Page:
Title

Reconstructing Coloma Ghost Town's Demographic Landscape

Presentation Type

Presentation

Abstract

For the past six years, the University of Montana has been researching the mining ghost town of Coloma, Montana. During this long-term research, various M.A. thesis and dissertation projects have helped Coloma become more than just a “mystery camp.” Yet, there are still mines of knowledge left untapped. Coloma offers a unique opportunity to study how humans adapt to a new landscape at a late nineteenth-and-early-twentieth-century mining town of the American West. Anglo-American settlers and European immigrants intermingled in Coloma, fostering a complex community of individuals attempting to scrape a living from the rugged Garnet Range. They would have carried with them traditional cultural practices, beliefs, and social relations. This traditional knowledge would have contributed to the adaptive community’s building of a meaningful place in a new space. How ethnicity and identity factored into an allocation of landscape meaning by the settlers of Coloma is the object of my study. Through an interdisciplinary combination of primary sources, archaeological evidence, and historical structure analysis, this research project attempts to reconstruct the ethnic make-up of Coloma. The results will contribute to a fuller understanding of Coloma’s demographic landscape and bolster further interpretations of landscape learning in mining town communities of the American West.

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Reconstructing Coloma Ghost Town's Demographic Landscape

UC 326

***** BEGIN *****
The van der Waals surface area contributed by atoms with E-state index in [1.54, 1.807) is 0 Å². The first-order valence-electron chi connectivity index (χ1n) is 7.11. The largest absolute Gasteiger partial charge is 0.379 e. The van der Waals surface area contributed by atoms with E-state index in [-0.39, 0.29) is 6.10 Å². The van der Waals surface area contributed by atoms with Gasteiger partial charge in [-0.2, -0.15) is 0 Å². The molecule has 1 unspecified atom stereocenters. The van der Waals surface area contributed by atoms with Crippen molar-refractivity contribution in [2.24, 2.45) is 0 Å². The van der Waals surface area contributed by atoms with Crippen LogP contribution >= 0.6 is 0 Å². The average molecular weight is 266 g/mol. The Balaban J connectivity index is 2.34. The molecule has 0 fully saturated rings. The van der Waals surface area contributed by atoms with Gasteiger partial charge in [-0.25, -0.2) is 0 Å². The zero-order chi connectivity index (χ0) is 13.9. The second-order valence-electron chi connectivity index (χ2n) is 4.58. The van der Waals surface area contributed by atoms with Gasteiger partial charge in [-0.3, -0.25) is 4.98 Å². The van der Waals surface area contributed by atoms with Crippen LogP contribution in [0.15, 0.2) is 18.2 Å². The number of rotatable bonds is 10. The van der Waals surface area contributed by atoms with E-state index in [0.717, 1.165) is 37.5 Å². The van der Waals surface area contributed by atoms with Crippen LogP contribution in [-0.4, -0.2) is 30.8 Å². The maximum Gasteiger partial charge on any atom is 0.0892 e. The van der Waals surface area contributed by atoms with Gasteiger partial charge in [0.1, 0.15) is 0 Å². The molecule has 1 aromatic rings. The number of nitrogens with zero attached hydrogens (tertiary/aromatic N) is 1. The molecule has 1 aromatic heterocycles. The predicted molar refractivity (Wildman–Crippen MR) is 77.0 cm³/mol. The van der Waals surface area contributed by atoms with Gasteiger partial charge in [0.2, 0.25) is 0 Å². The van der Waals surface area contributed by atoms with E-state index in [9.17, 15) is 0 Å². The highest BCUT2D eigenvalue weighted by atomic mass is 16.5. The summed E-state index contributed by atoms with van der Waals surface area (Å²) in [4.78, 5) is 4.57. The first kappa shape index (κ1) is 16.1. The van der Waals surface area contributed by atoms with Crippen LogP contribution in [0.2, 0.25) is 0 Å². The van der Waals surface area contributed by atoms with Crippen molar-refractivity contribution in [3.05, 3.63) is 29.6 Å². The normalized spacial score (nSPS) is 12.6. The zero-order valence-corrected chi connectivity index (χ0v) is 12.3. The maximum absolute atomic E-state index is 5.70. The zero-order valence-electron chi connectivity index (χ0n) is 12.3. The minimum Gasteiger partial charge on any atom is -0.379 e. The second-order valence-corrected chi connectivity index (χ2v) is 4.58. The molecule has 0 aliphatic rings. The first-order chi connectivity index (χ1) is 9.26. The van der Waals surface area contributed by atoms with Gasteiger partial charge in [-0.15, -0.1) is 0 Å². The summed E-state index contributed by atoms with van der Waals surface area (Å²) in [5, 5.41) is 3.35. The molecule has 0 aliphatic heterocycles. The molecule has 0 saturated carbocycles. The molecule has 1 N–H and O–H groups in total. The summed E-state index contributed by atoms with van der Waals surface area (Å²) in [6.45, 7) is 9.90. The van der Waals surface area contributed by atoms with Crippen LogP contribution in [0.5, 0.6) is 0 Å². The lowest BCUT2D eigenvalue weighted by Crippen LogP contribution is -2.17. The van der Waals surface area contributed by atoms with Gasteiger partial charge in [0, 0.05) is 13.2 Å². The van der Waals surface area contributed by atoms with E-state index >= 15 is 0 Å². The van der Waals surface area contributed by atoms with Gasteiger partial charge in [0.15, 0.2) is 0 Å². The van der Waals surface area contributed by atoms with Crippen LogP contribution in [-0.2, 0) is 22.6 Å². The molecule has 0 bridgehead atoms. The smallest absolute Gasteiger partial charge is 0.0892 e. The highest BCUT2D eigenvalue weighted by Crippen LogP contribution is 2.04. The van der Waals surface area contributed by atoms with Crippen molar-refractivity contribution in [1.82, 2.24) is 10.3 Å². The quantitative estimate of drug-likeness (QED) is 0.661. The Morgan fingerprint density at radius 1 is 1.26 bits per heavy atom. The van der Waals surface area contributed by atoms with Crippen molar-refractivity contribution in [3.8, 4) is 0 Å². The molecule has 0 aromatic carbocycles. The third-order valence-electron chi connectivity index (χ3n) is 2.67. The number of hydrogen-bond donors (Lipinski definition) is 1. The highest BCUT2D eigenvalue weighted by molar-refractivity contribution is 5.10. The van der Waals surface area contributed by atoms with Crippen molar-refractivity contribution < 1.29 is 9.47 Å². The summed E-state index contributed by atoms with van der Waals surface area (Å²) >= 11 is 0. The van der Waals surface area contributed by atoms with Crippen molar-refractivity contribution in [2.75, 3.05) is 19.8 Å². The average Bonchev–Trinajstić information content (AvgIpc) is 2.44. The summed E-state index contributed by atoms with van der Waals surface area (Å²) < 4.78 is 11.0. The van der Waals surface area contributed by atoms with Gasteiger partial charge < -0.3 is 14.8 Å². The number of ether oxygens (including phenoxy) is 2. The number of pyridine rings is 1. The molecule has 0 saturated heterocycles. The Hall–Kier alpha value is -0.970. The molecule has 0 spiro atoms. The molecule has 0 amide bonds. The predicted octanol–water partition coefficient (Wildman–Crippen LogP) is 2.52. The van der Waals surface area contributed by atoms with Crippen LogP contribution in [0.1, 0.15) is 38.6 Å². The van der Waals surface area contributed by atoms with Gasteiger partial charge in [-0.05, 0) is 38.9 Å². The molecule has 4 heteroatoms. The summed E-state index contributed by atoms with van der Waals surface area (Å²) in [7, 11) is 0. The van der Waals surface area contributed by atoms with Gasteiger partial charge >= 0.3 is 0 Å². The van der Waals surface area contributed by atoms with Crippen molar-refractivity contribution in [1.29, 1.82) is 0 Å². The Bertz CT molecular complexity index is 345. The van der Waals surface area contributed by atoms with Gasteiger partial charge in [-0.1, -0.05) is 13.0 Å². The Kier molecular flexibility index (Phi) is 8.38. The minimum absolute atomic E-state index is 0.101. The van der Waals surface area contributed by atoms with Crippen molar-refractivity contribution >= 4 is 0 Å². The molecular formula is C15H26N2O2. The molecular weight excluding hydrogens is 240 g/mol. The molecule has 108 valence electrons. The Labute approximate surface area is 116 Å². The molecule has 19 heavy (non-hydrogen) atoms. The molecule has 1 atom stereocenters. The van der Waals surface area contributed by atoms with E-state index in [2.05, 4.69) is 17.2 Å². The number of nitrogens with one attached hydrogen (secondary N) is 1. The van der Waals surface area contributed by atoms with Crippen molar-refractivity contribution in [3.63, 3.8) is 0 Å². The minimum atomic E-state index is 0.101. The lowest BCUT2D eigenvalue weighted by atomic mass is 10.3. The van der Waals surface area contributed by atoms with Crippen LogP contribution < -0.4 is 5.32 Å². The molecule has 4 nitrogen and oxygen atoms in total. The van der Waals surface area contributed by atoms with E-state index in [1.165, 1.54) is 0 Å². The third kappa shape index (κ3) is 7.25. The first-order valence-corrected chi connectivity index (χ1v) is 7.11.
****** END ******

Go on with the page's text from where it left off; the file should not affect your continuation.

For the past six years, the University of Montana has been researching the mining ghost town of Coloma, Montana. During this long-term research, various M.A. thesis and dissertation projects have helped Coloma become more than just a “mystery camp.” Yet, there are still mines of knowledge left untapped. Coloma offers a unique opportunity to study how humans adapt to a new landscape at a late nineteenth-and-early-twentieth-century mining town of the American West. Anglo-American settlers and European immigrants intermingled in Coloma, fostering a complex community of individuals attempting to scrape a living from the rugged Garnet Range. They would have carried with them traditional cultural practices, beliefs, and social relations. This traditional knowledge would have contributed to the adaptive community’s building of a meaningful place in a new space. How ethnicity and identity factored into an allocation of landscape meaning by the settlers of Coloma is the object of my study. Through an interdisciplinary combination of primary sources, archaeological evidence, and historical structure analysis, this research project attempts to reconstruct the ethnic make-up of Coloma. The results will contribute to a fuller understanding of Coloma’s demographic landscape and bolster further interpretations of landscape learning in mining town communities of the American West.